Quarantine Baking in Times of Crisis

Apparently, we’re not the only one stress baking in the Cynical Compound:

As the novel coronavirus outbreak continues to spread across the U.S., more and more people are staying put inside their homes, whether because they’re at high risk of becoming seriously ill from COVID-19, their employers are allowing them to work remotely, or they’re choosing to limit contact with others in an effort to mitigate the transmission of the virus for the sake of more vulnerable populations, otherwise known as “flattening the curve.” Unsurprisingly, those who are stuck at home with no conclusive end in sight are hungry for ways to pass the time, judging by the sheer amount of articles about what to stream, how to keep kids entertained, and how to “kill boredom” during a quarantine.

Among the plethora of activities one could do with an abundance of free time at home, baking seems to be a no-brainer. Just scroll through Instagram, or do a quick Twitter search for “anxiety baking” or “stress baking,” and you’ll find all the cakes, pies, and cookies that momentary recluses are taking solace in these days.

Coronavirus screening causes massive bottlenecks at O’Hare and other U.S. airports

From the Washington Post:

Airports around the country were thrown into chaos Saturday night as workers scrambled to roll out the Trump administration’s hastily arranged health screenings for travelers returning from Europe.

Scores of anxious passengers said they encountered jam-packed terminals, long lines and hours of delays as they waited to be questioned by health authorities at some of the busiest travel hubs in the United States.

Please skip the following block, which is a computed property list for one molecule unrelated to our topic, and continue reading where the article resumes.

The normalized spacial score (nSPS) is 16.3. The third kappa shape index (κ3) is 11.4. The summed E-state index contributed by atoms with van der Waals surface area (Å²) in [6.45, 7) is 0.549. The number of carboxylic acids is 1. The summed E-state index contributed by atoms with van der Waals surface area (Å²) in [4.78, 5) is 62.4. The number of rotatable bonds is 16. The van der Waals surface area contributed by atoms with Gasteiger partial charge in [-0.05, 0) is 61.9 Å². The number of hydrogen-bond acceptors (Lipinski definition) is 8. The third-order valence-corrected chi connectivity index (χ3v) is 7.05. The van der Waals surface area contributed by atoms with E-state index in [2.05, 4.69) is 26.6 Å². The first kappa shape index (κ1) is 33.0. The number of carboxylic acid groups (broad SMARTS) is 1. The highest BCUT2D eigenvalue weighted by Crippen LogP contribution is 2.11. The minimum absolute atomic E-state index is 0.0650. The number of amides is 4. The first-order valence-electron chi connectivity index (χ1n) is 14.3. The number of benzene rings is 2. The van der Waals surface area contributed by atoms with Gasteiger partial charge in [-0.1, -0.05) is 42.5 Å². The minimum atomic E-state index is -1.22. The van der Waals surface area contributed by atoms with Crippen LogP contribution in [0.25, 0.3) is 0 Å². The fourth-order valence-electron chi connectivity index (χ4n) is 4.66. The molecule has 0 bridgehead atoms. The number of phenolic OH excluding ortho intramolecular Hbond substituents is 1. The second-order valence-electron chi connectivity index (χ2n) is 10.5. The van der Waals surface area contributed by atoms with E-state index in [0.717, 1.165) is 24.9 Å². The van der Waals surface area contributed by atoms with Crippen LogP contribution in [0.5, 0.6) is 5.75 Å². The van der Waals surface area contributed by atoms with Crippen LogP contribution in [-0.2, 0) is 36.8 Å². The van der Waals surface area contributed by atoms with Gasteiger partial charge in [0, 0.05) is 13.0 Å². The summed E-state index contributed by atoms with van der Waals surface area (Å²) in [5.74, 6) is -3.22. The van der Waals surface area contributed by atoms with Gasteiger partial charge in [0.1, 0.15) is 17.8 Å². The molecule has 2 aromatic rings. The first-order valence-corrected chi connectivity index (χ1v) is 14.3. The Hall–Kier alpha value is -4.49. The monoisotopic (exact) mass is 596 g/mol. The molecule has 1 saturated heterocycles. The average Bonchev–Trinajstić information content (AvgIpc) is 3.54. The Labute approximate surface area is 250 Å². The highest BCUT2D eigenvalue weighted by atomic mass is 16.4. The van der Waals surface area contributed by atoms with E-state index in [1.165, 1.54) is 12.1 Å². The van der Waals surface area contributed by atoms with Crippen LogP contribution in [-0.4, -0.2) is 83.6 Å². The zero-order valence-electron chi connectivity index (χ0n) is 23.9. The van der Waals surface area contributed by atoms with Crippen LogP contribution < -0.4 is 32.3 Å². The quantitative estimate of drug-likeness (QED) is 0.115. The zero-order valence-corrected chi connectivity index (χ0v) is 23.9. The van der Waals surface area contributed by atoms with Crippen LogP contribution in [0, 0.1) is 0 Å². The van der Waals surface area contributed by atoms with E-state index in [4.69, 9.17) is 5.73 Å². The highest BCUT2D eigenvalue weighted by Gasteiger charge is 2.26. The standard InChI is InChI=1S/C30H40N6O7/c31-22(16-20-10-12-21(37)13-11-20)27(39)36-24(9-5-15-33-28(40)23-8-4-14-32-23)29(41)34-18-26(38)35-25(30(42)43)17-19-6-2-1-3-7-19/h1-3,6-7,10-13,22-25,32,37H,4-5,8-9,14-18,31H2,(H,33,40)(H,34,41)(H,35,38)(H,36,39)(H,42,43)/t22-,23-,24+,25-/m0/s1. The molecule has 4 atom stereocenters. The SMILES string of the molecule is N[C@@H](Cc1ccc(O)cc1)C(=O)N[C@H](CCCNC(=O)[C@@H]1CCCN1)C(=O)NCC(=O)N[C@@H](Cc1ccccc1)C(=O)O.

The administration announced the “enhanced entry screenings” Friday as part of a suite of travel restrictions and other strategies aimed at slowing the spread of the coronavirus. Passengers on flights from more than two dozen countries in Europe are being routed through 13 U.S. airports, where workers check their medical histories, examine them for symptoms and instruct them to self-quarantine.

He Has 17,700 Bottles of Hand Sanitizer and Nowhere to Sell Them

Awwww, poor guy just wanted to price gouge and now is stuck with no way to make a buck off of other people’s misery. Hey, maybe realize that what you were trying to do was wrong, take the loss, and donate your stash to those in short supply? Just a wacky thought.

On March 1, the day after the first coronavirus death in the United States was announced, brothers Matt and Noah Colvin set out in a silver SUV to pick up some hand sanitizer. Driving around Chattanooga, Tennessee, they hit a Dollar Tree, then a Walmart, a Staples and a Home Depot. At each store, they cleaned out the shelves.

Over the next three days, Noah Colvin took a 1,300-mile road trip across Tennessee and into Kentucky, filling a U-Haul truck with thousands of bottles of hand sanitizer and thousands of packs of antibacterial wipes, mostly from “little hole-in-the-wall dollar stores in the backwoods,” his brother said. “The major metro areas were cleaned out.”

Matt Colvin stayed home near Chattanooga, preparing for pallets of even more wipes and sanitizer he had ordered, and starting to list them on Amazon. Colvin said he had posted 300 bottles of hand sanitizer and immediately sold them all for between $8 and $70 each, multiples higher than what he had bought them for. To him, “it was crazy money.” To many others, it was profiteering from a pandemic.